P0026 – Intake valve control solenoid circuit, bank 1 range/performance

Reinier

By Reinier (Contact Me)
Last Updated 2016-06-02
Automobile Repair Shop Owner

Trouble CodeFault LocationProbable Cause
P0026 Intake valve control solenoid circuit, bank 1 range/performance Wiring, intake valve control solenoid

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What Does Code P0026 Mean?

OBD II fault code P0026 is defined as “Intake Valve Control Solenoid Circuit Range/Performance (Bank 1)”, with “Bank 1” denoting the side of the engine that contains cylinder #1 on engines with two cylinder heads. Code P0026 is set when the PCM (Powertrain Control Module) detects a fault in the electro-hydraulic control system of the VVT (Variable Valve Timing), or VCS (Variable Camshaft System).

The code setting parameter is generally a voltage variation that exceeds 10% of the reference voltage for the intake camshaft actuator for that particular application. Consult the relevant manual for the exact value of the voltage variation that will set code P0026 for the application being worked on.

VVT and VCS systems use pressurized engine oil to act on actuators that control variable valve timing. The PCM gathers information from various sensors regarding engine speed, engine load, throttle position, and others to calculate an appropriate valve timing setting to increase power, and/or improve fuel economy.

Since the engine oil is the agent that transfers power to the actuator that ultimately controls the intake valve timing, it should be obvious that oil of the correct type, viscosity, and cleanliness is crucially important to ensure the proper functioning of these systems. The image below shows a typical VVT control solenoid.

vvt-solenoid

Note: A Range/Performance related code will be set when either a sensor or other component does not perform within the range the PCM (Powertrain Control Module) expects to see, given the current engine load/speed, and information gathered from other sensors. The possible causes of Range/Performance codes are likely to be defective sensors as easily as they are likely to be the result of wiring issues that affect the operation of the affected sensor or component, which means that with these codes, it is important to regard all sensors and components as part of the control circuit the code refers to.

What are the common causes of code P0026 ?

The most common cause of code P0026 by a large margin is a low engine oil level, followed closely by low oil pressure issues and incorrect, or unsuitable lubricating oil. Other common causes of code P0026 include-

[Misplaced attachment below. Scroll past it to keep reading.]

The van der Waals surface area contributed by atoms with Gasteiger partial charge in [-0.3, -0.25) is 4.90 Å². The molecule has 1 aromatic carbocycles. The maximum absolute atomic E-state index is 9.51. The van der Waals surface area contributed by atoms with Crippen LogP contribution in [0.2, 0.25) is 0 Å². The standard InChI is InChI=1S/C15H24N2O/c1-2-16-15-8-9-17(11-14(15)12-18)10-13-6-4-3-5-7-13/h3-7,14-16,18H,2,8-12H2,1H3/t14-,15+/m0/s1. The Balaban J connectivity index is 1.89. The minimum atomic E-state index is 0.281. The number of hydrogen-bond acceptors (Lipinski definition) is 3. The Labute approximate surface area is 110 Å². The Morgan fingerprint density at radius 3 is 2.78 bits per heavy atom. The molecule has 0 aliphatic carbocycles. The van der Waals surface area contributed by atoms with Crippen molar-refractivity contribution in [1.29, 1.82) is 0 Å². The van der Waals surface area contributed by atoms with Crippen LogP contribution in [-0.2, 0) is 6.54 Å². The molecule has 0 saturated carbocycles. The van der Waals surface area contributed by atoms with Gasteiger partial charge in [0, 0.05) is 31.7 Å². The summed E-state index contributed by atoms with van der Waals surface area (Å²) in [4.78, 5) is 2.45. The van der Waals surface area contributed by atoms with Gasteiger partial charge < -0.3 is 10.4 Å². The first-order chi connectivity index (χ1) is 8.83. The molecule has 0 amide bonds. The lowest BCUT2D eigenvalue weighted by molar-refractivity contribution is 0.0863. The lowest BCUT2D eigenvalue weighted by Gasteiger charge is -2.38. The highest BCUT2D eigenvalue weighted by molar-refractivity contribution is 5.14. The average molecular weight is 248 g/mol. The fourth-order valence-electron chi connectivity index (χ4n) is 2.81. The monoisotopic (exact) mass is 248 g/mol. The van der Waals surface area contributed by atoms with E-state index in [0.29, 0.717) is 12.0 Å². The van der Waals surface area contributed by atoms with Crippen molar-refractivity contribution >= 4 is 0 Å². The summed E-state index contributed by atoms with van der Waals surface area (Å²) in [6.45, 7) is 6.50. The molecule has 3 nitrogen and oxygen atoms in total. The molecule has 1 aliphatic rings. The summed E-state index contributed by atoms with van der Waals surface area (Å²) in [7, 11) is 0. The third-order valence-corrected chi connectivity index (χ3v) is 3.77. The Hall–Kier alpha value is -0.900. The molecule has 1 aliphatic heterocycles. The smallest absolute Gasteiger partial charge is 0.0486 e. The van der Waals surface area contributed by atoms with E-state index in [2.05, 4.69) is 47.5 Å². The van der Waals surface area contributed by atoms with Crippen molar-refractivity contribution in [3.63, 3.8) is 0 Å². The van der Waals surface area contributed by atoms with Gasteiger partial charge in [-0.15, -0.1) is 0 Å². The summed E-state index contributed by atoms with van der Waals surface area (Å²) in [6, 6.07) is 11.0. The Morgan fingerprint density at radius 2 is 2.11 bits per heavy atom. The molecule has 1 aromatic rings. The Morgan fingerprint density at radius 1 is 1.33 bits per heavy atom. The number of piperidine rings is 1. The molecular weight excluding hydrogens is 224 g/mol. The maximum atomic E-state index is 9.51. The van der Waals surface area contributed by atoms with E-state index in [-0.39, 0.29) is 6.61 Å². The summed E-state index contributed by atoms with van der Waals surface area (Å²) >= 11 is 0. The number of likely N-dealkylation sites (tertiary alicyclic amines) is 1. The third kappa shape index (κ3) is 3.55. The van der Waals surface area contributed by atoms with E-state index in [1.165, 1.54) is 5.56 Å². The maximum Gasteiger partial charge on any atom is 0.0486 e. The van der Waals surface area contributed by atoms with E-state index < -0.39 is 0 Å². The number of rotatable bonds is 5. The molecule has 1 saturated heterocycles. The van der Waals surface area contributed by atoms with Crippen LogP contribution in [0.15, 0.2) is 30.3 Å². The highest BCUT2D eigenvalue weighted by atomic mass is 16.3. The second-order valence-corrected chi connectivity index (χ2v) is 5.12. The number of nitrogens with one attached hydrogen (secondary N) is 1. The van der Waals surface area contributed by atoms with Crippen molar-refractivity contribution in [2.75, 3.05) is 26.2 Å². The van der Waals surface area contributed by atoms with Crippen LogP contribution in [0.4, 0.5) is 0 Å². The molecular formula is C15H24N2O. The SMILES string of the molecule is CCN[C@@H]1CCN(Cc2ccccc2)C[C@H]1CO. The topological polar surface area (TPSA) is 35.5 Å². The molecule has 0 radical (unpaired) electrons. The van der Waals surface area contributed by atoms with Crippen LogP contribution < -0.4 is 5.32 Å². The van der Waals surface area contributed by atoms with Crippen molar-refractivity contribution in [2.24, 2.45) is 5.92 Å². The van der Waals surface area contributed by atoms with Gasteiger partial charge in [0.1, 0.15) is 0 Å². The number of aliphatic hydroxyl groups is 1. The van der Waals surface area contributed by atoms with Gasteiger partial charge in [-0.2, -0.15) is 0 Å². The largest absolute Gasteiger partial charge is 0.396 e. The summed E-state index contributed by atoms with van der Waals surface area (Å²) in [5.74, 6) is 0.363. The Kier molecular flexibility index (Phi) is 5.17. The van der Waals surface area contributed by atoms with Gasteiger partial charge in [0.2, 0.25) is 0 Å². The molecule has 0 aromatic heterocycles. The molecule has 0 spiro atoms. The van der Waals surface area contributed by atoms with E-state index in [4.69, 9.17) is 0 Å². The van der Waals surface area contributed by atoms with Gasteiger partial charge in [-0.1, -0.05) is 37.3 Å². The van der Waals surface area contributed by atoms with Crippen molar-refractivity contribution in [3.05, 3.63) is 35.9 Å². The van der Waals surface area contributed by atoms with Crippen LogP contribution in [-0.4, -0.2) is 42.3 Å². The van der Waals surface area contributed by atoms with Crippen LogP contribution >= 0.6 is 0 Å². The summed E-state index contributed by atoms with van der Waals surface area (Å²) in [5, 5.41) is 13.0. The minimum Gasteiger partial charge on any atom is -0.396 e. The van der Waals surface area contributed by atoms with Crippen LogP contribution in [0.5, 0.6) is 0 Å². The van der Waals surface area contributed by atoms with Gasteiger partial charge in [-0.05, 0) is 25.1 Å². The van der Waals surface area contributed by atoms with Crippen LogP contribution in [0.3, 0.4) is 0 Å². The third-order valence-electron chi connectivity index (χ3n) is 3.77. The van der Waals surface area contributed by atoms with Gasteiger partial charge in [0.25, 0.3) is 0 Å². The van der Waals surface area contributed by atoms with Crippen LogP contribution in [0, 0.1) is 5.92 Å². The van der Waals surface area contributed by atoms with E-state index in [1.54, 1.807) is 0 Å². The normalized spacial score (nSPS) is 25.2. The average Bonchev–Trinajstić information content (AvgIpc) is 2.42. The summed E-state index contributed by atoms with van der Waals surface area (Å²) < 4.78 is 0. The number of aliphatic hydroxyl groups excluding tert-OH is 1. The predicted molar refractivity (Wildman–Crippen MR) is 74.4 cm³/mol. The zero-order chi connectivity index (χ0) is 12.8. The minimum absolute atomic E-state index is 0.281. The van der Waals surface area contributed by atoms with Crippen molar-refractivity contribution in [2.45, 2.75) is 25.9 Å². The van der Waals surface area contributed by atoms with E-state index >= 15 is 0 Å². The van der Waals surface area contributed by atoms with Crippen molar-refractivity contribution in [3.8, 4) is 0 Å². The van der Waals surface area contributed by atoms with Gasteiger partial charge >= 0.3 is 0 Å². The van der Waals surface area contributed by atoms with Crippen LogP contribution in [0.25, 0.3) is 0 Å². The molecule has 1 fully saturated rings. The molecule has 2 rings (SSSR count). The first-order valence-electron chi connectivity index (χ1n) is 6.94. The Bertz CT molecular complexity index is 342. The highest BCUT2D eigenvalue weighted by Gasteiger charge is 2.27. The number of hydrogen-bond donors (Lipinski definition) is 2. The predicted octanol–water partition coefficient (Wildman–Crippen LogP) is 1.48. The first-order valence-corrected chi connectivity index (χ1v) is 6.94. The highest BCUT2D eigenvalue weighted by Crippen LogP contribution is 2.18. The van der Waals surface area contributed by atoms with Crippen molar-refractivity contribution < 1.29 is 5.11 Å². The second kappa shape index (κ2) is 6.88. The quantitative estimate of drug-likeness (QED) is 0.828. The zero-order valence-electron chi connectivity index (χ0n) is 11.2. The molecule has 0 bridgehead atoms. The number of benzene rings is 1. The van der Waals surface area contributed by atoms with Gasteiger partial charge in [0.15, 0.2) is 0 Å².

• Open-, or short circuits in associated wiring.

  • Corroded electrical connectors.

  • Loss of ground contact.

  • Defective actuators, and/or control valves/mechanisms, although this is relatively rare.

  • Failed, or failing PCM, which is even more rare, but not altogether impossible.

NOTE: In the vast majority of cases, VVT (Variable Valve Timing), and VCS (Variable Camshaft) systems do not incorporate dedicated oil pressure switches into the control circuit. The oil pressure switch monitors oil pressure in the engine as a whole, and should the pressure switch fail, but oil pressure is present, the VVT/VCS system will remain operational. All that will happen when the oil pressure switch fails is that a dedicated warning light will illuminate.

However, there are exceptions in the case of some Subaru models. In these applications, the control circuit of the VVL (Variable Valve Lift) system includes two dedicated oil pressure switches (one on each cylinder head) for the purpose of monitoring pressure in the pressurized oil circuit that controls the VVL system.

However, even should one, or both pressure switches fail but oil pressure is present, the VVL system will still work. Watch this video for more information on which Subaru models are fitted with dedicated oil pressure switches in the VVL control system- https://www.youtube.com/watch?v=DbLrH67OHmw

What are the symptoms of code P0026 ?

Although the symptoms of code P0026 are much the same on all vehicles, the severity of one or more symptoms may vary from vehicle to vehicle. Below are some common symptoms of this code-

  • Illuminated check engine light.

  • Rough idle.

  • Significantly reduced engine power at some engine speeds.

  • In some cases, engine misfiring may be present at some engine speeds.

  • Increased fuel consumption.